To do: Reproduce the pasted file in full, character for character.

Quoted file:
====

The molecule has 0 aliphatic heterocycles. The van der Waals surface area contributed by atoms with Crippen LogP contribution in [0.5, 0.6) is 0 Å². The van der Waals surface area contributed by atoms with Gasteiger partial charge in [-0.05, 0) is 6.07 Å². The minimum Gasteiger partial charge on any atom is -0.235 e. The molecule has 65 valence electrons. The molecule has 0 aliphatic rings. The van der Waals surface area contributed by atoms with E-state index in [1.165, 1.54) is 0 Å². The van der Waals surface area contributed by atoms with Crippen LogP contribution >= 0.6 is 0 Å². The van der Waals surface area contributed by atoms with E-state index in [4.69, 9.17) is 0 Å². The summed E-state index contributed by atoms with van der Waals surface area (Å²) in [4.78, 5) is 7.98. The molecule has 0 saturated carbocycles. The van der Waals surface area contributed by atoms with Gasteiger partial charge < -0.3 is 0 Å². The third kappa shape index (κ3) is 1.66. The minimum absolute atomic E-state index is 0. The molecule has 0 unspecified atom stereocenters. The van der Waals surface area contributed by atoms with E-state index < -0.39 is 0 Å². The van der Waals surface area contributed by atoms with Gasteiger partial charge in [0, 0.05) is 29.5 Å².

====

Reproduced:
The molecule has 0 aliphatic heterocycles. The van der Waals surface area contributed by atoms with Crippen LogP contribution in [0.5, 0.6) is 0 Å². The van der Waals surface area contributed by atoms with Gasteiger partial charge in [-0.05, 0) is 6.07 Å². The minimum Gasteiger partial charge on any atom is -0.235 e. The molecule has 65 valence electrons. The molecule has 0 aliphatic rings. The van der Waals surface area contributed by atoms with E-state index in [1.165, 1.54) is 0 Å². The van der Waals surface area contributed by atoms with Crippen LogP contribution >= 0.6 is 0 Å². The van der Waals surface area contributed by atoms with E-state index in [4.69, 9.17) is 0 Å². The summed E-state index contributed by atoms with van der Waals surface area (Å²) in [4.78, 5) is 7.98. The molecule has 0 saturated carbocycles. The van der Waals surface area contributed by atoms with Gasteiger partial charge < -0.3 is 0 Å². The third kappa shape index (κ3) is 1.66. The minimum absolute atomic E-state index is 0. The molecule has 0 unspecified atom stereocenters. The van der Waals surface area contributed by atoms with E-state index < -0.39 is 0 Å². The van der Waals surface area contributed by atoms with Gasteiger partial charge in [0, 0.05) is 29.5 Å².